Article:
Bing Cherry Clafouti
The treat of July is cherries. Purple black sweet cherries and luminescent red sour cherries. I have found that the freshest and most delicious cherries are also the firmest cherries, so be sure to pinch your cherry's cheeks. My fantastic local find in cherries was a guy who had gotten a booth at the Farmer's Market, for one week only, to sell the cherries growing on his 2 trees on Pauline Street. Sweet and dark Bing cherries and also some pink-tinged yellow Queen Anne cherries. Both delicious! And the ultimate in local for me - less than a mile from my house.
The other treats of this week were peas from Fusilier and fava beans from Tantre. When I learned some distressing news about a family member who had been in an accident, I spent an evening shelling peas and fava beans to keep my hands busy and my head away from thoughts of doom. Normally a bit tedious, that night the task of popping open the bright green pods and scooping out sweet peas was just occupying enough for the few brain cycles I had available. I was doing something useful that I would be happy about later and I was avoiding obsessing about how bad things might turn out to be. When it turned out that the accident was less serious than originally feared, I had the peas ready to make a grandmotherly-hug-level comfort food: creamed peas and new potatoes. Who knew that making local food has psychological benefits?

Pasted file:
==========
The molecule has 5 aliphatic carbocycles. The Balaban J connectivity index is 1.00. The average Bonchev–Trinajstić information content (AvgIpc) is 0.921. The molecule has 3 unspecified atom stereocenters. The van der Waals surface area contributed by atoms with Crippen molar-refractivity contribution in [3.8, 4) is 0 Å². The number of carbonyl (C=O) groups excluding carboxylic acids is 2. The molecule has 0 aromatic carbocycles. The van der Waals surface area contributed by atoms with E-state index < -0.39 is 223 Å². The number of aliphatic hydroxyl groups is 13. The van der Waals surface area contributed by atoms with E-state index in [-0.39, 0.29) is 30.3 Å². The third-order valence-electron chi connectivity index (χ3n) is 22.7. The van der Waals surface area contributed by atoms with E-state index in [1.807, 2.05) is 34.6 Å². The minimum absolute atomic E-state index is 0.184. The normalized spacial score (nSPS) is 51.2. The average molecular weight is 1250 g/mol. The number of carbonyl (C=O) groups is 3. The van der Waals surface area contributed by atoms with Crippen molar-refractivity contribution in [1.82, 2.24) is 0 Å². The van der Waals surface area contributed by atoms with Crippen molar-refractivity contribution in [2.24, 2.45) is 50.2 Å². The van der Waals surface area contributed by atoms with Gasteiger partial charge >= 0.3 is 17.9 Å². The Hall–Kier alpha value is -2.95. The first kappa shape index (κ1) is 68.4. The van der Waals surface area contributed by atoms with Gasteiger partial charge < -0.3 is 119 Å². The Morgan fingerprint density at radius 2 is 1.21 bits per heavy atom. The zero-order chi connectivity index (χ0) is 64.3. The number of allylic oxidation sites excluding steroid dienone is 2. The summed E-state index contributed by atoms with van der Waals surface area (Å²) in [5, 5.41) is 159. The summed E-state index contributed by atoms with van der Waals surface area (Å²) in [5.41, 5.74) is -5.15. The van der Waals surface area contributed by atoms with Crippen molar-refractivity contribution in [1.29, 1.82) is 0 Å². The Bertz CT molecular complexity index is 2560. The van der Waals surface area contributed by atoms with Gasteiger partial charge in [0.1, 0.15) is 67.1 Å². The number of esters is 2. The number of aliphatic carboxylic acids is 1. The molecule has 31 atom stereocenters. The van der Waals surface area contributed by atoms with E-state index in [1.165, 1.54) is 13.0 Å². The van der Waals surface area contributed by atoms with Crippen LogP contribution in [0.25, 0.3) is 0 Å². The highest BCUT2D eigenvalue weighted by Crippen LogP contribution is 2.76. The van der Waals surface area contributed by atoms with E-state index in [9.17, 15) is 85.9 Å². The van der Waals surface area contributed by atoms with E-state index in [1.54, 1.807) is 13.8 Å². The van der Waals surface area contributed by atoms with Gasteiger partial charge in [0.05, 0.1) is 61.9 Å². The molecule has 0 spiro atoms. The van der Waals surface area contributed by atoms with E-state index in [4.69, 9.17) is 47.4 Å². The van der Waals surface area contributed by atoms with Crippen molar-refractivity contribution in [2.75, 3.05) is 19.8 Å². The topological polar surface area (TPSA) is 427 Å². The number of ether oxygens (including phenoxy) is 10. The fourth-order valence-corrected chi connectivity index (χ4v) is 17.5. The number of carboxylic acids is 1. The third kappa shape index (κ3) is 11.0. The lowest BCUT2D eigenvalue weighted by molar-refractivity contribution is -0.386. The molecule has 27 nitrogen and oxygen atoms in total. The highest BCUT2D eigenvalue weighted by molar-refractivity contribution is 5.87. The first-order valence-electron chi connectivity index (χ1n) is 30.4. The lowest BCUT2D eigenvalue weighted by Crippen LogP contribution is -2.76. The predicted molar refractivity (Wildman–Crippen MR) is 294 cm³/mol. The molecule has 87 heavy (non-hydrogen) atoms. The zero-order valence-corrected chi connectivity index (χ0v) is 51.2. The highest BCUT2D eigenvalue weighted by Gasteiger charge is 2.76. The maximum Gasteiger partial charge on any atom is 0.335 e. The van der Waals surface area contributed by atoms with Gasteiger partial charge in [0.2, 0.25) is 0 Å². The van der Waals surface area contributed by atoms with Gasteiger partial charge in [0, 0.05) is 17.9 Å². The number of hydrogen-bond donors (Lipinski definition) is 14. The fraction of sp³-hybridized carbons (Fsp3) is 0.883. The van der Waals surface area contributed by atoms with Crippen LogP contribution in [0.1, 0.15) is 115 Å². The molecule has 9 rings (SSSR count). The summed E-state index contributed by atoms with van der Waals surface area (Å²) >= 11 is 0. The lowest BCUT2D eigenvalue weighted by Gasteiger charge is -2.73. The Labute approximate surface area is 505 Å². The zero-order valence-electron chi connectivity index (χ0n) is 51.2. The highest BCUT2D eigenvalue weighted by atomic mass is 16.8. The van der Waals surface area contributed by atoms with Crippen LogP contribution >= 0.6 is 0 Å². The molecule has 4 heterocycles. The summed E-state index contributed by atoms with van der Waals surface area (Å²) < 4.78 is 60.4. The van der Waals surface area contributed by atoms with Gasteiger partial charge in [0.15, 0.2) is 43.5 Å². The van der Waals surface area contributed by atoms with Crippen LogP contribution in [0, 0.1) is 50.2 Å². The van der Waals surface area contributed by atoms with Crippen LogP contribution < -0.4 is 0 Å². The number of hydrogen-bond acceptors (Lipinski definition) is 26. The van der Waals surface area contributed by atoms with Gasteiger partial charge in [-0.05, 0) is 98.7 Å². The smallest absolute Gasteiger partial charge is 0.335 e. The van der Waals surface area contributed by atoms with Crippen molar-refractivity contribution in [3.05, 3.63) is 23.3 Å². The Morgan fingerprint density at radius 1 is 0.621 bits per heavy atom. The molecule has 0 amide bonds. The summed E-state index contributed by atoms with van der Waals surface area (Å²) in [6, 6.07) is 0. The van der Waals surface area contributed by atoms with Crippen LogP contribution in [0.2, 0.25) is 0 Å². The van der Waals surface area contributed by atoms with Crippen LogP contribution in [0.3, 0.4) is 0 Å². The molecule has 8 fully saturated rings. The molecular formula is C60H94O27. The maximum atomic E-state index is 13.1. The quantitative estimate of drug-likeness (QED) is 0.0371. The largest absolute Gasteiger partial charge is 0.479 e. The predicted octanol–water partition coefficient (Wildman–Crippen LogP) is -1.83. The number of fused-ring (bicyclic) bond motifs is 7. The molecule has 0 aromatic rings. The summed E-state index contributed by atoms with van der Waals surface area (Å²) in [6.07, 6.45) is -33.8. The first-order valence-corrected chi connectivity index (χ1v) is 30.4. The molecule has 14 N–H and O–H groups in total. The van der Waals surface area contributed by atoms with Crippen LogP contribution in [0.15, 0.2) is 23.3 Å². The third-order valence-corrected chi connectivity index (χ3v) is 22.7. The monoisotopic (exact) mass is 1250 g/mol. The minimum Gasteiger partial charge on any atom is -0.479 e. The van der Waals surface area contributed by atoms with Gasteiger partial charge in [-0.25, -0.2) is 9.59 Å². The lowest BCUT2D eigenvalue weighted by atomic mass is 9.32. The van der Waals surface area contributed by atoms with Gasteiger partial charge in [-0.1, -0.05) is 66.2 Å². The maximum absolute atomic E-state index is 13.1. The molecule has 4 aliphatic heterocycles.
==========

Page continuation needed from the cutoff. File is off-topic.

Back to the Cherry treat of July. In terms of the easy and tasty value proposition, one of the best things to do with cherries is make clafouti - a custardy French dessert. This has to be one of the speediest desserts too. I tried it recently the traditional way leaving the pits in, but kept worrying that I would forget and break a tooth. This made the clafouti stressful, so I believe it's better with the pits removed. Leave them in for traditional accuracy - warning your guests in advance of course that they should wear their dentures.
Clafouti for 4
400º 20-25 minutes
1/3C. + 2T. sugar
3 T. flour
1 C. milk
2 t. vanilla
1/2 t. almond extract
1 1/2 C. pitted sweet cherries (Bing cherries are traditional)
1 T. butter (for buttering the baking dish)
Whisk together dry ingredients. In a separate large bowl, whisk together wet ingredients. Add dry ingredients and whisk gently to dissolve lumps but not to incorporate air. Bake in an 8x8" pyrex dish that has been buttered and sugared. Arrange cherries (or other fruit) in the bottom of the baking dish. Turn custard into prepared dish and bake just until filling is set. It will be done when it is a little jiggly in the middle. Do not over bake.
You can substitute other fruit in this recipe. Especially good are pears - increase almond extract to 3/4t., and add 1T. chopped candied ginger. Also good are prunes soaked in Armagnac. Yum! And need I mention that raspberries would also be delightful?